Breach Fiduciary Duty and Lose Your Commission
The fiduciary relationship between agent and client has long been a cornerstone of the real estate brokerage industry. This basic relationship is usually emphasized in introductory licensing classes as well as in more sophisticated analytical courses. If agents breach this fiduciary relationship, clearly they may be liable for any subsequent damages.
The Supreme Court of Colorado discussed this issue when it considered the 1990 case of Moore and Co. v. TALL, Inc., 792 P.2d 794. Two primary issues faced the court. First, does a real estate broker automatically forfeit a commission for breach of fiduciary duty when the broker withholds material information from the seller and discloses confidential information to another purchaser? Second, if a cooperating broker received part of the commission, must the shared portion of the commission also be forfeited?
TALL, a Colorado corporation, entered into an exclusive listing agreement with Moore and Co., Inc., a Colorado real estate company, through one of Moore's real estate brokers, H.L. Richison, for the sale of TALL's property-approximately 80 acres of undeveloped land in Adams County, Colorado-for $1.6 million.
On February 8, 1982, Newcomb-Weidner Co. (N-W), a Colorado real estate company, made an offer to purchase the property for $1.4 million. As presented, the offer was not acceptable, but a counterproposal by TALL was satisfactory.
A few weeks later, a second offer for the full $1.6 million came in from another prospective buyer, DG Shelter Products Co. However, the broker, Richison, did not give TALL enough information to allow the company to fully consider the DG Shelter offer, and subsequently, TALL elected not to treat it as a backup. Meanwhile, the broker discussed the DG Shelter offer with N-W, including a possible assignment of N-W's contract rights on the property to DG Shelter.
As far as the record shows, TALL's representatives were not aware of Richison's activities regarding the DG Shelter offer at this time-and did not learn the full extent of his conduct until months later. In fact, N-W did assign its rights to DG Shelter for $300,000. The closing occurred on May 25, 1982, at which time, TALL conveyed the property directly to DG Shelter, pursuant to the assignment from N-W. Moore received a commission of $70,123.37; $70,000 in additional commissions was paid to cooperating brokers.
After hearing testimony and opinions from several real estate experts, the trial court found that the DG Shelter offer was very material information that should have been fully disclosed to TALL, but was confidential and should not have been disclosed to N-W. The court also found that although the prospect of TALL's buying out N-W was doubtful, a backup contract with DG Shelter was a valuable asset to TALL. The disclosure of the DG Shelter offer to N-W and the subsequent N-W and DG Shelter meeting eliminated any chance of TALL's renegotiating the contract with N-W or of obtaining a backup contract offer from DG Shelter. The court concluded that Moore, acting through Richison, breached its fiduciary duty to TALL.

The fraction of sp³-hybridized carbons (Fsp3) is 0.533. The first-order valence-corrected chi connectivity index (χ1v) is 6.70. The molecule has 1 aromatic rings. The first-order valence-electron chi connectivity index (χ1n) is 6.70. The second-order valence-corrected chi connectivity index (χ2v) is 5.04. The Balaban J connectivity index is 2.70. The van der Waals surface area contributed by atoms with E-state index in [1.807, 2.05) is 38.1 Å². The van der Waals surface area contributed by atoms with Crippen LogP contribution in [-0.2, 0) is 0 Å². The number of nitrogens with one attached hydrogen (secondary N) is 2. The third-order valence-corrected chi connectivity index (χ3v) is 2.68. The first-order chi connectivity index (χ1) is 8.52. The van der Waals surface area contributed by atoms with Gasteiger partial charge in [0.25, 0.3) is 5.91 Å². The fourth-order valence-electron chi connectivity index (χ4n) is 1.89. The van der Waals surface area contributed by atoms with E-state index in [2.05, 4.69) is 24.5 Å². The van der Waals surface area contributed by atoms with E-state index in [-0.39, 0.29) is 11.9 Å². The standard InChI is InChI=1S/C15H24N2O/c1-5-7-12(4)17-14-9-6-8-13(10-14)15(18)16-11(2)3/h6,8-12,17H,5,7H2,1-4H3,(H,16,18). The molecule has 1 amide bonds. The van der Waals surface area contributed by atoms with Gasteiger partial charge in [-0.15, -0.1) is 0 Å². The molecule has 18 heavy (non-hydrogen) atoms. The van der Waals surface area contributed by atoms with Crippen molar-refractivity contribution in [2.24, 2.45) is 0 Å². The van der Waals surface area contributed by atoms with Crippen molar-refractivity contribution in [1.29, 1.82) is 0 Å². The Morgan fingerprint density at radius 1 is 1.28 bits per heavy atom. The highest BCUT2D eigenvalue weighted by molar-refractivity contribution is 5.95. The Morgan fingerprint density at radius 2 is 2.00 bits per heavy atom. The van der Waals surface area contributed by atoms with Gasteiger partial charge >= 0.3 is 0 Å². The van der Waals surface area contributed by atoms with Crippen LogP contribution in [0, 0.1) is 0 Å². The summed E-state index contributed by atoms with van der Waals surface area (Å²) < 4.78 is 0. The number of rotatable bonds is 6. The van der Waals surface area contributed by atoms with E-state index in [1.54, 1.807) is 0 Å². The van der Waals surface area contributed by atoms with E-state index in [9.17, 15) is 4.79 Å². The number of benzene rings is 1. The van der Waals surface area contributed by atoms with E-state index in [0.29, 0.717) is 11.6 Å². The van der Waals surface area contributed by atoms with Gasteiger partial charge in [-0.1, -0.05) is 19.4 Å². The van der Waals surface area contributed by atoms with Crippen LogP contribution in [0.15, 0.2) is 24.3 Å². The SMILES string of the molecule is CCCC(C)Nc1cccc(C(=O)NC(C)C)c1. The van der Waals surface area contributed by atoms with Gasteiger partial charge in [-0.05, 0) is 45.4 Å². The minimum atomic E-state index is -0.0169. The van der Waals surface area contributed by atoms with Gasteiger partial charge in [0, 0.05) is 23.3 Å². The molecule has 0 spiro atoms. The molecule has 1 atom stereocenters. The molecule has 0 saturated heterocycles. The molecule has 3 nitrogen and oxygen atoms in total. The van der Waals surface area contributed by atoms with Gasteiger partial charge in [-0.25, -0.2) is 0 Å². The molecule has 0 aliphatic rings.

Although the trial court did not find that TALL sustained a specific monetary loss as a result of Moore's breach of fiduciary duty, it did conclude that as a result of that breach, Moore should forfeit the approximately $70,000 in commission. TALL had argued that the court erred in not assessing damages against Moore and Richison for the full commission of about $140,000.
Before the Colorado Supreme Court, Moore and Richison argued that unless the real estate broker has engaged in fraud or self-dealing, taken a secret profit, or committed misconduct resulting in a demonstrable loss to the seller, the broker should not be required to forfeit a commission simply because of a breach of fiduciary duty.
The court rejected this argument, noting that a real estate broker, as agent, has fiduciary responsibility to the seller, as principal. This fiduciary duty under an exclusive listing agreement includes the duty to act with utmost good faith and loyalty in all dealings with the seller, use reasonable care in carrying out the agency agreement, and account to the seller for all money and property received by the broker. Part and parcel of this duty is the requirement that the broker make a full and complete disclosure of all facts relative to the property listing that it may be material for the seller to know.
In short, agents who, without the acquiescence of their principals, act for their own benefit or for the benefit of others against the interests of principals are not entitled to compensation. This is true even though agents may believe their conduct does not harm-or is beneficial-to a principal.
Addressing whether the shared portion of the commission paid to the cooperating broker had to be returned, the court found that to do so would be unfair, as the cooperating broker had not participated in the conduct that breached the fiduciary duty. Accordingly, only the amount actually received by Moore and Richison had to be forfeited.
The lessons of this decision are fundamental to the principal-agency relationship. Any conduct by agents that is found to be detrimental to clients-even if specific monetary damages do not directly result-may lead to the loss of compensation. Though routinely taken for granted by the parties in any transaction, it is worth repeating and reviewing-act against the interests of clients at your peril.